Reiter's syndrome and reactive arthritis
What is it?
This is an inflammation that causes pain, swelling, redness of the joints and increase in the temperature of the skin surfaces above the joints. Reactive arthritis belongs to the group of seronegative spondyloarthropathies (a family of joint diseases), which most often affect the spine, sactoiliac joints and the points of attachment of tendons to the bone (enteritis). However, it can affect many other parts of the body, including the joints of lower extremities.
Inflammation begins as a result of an incorrect reaction caused by an extra-articular infection; more often, urogenital (urethritis, cystitis, prostatitis, etc.) or intestinal (enteritis with diarrhea, etc.).
The eyes may also be affected (the triad of arthritis, urethritis and uveitis are characteristic of Reiter’s syndrome), as well as the oral mucosa, on which characteristic ulcers form.
The disease is named after Hans Reuter, a German military doctor who first described the disease in 1916 during the First World War. Reiter described a case of arthritis, urethritis and conjunctivitis in a sick officer who had suffered from dysentery.
Causes and risk factors
The cause is unknown. Often, rheumatoid arthritis is familial in nature, which proves a genetic predisposition to joint damage. About 74% of patients share a common genetic marker - the HLA-B27 molecule.
The disease is rare and most often affects male patients (the ratio of men to women is about 25 to 1). However, in women, the diagnosis may be complicated due to the difficulty of recognizing cervicitis.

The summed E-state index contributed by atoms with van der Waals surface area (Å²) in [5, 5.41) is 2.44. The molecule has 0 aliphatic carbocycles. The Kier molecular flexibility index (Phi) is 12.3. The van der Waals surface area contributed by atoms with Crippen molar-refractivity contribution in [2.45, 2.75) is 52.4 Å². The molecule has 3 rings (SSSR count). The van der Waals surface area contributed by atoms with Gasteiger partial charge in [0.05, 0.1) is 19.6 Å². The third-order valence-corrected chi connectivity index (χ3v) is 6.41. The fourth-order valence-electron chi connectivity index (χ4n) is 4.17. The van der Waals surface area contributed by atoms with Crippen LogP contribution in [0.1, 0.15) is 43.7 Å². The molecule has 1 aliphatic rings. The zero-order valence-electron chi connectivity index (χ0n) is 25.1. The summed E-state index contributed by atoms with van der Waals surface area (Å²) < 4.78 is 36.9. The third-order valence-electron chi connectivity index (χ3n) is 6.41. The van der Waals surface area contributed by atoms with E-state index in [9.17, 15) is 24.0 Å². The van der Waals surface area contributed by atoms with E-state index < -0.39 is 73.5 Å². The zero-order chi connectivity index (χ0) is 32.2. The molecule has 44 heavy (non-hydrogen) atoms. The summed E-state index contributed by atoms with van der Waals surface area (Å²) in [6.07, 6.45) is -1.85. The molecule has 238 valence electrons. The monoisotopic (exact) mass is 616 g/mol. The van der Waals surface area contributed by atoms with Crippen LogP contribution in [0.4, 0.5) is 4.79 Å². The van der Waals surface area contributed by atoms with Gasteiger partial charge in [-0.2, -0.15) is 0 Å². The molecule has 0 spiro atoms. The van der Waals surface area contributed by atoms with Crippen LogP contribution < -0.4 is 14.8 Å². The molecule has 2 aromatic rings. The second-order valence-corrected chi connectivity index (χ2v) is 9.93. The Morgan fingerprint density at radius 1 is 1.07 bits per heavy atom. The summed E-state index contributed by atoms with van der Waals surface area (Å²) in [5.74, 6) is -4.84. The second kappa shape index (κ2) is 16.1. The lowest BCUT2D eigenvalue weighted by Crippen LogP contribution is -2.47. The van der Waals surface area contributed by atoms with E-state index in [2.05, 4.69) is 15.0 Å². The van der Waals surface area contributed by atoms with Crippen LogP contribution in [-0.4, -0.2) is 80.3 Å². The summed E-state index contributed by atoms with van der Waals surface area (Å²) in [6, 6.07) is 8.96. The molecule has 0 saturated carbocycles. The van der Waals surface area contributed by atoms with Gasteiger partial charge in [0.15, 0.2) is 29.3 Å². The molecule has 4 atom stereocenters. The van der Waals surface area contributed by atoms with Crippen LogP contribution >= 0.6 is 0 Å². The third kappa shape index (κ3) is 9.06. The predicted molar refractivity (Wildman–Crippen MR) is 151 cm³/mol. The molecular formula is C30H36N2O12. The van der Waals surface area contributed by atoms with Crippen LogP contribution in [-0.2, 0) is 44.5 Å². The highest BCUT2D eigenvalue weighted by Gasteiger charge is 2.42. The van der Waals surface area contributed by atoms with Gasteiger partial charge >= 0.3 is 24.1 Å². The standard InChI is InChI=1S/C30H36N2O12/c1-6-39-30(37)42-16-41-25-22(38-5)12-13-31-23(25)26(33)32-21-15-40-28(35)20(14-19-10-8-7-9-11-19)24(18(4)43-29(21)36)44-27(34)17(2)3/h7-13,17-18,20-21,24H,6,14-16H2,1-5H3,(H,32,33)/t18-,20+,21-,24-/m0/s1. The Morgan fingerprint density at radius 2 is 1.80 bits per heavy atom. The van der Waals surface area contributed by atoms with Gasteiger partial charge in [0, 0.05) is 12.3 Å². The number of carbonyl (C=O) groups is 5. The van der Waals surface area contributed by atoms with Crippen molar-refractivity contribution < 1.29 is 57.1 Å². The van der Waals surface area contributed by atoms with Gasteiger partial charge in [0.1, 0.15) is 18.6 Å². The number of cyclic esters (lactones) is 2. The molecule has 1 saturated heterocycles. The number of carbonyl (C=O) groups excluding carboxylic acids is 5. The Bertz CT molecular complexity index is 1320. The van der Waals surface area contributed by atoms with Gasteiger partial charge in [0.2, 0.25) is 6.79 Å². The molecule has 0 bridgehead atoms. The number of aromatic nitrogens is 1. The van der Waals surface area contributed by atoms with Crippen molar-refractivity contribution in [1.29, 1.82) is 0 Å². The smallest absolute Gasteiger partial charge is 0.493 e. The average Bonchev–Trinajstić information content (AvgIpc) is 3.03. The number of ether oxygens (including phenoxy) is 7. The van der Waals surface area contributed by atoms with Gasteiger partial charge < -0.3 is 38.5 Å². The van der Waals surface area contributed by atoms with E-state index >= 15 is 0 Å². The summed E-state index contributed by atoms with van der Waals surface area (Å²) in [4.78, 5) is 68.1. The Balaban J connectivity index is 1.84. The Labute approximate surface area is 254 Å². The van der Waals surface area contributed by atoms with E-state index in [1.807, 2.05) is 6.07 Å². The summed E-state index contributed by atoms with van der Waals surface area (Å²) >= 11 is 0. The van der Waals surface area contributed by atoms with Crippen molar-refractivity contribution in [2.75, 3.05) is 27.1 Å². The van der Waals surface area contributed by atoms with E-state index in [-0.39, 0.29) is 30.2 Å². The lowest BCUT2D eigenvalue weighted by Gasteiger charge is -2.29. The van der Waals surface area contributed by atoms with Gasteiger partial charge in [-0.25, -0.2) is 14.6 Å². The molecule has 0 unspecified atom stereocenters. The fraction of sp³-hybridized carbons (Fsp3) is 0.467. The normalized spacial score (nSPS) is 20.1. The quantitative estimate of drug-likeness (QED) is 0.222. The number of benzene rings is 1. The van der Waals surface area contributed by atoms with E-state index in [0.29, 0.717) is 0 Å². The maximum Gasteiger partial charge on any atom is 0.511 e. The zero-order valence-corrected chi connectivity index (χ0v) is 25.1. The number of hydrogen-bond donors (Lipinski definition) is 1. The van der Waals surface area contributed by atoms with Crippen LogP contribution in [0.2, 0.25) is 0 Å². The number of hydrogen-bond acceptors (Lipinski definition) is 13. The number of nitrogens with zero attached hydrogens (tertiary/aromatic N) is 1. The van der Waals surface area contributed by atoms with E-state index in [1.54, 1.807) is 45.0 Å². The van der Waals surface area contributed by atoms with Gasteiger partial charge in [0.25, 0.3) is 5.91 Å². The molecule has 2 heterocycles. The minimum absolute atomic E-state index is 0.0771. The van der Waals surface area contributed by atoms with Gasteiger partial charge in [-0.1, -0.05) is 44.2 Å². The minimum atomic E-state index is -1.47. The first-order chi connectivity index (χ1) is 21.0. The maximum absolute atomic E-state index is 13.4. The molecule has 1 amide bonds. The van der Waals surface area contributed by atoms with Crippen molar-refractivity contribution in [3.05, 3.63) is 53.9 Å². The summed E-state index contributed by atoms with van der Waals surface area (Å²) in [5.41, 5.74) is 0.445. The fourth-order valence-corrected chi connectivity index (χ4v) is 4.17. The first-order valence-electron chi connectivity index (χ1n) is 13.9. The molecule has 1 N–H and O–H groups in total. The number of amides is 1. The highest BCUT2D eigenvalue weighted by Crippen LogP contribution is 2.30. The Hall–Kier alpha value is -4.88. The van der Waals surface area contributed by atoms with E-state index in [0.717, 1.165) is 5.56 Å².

The first symptoms are more common between the ages of 20 and 40. However, cases of reactive arthritis (usually post-enteritis) have also been reported in children and people over the age of eighty.
Which are the symptoms?
The most frequent manifestations:
skin rashes (similar to psoriasis);
malaise during urination (pain and discomfort during urination, urethral discharge)
How is it diagnosed?
How is it treated?
Treatment is carried out with non-steroidal anti-inflammatory drugs.
Therapy is based on taking sulfasalazine, although it may have limited benefits for spinal and sacroiliac joint damage.
In chronic and more severe forms, biological drugs (TNFα inhibitors) can be used.
The course of the disease is often unpredictable. Periods of exacerbation are often asymptomatic. The disease often becomes chronic with a progressive clinical course.
Where do we treat it?
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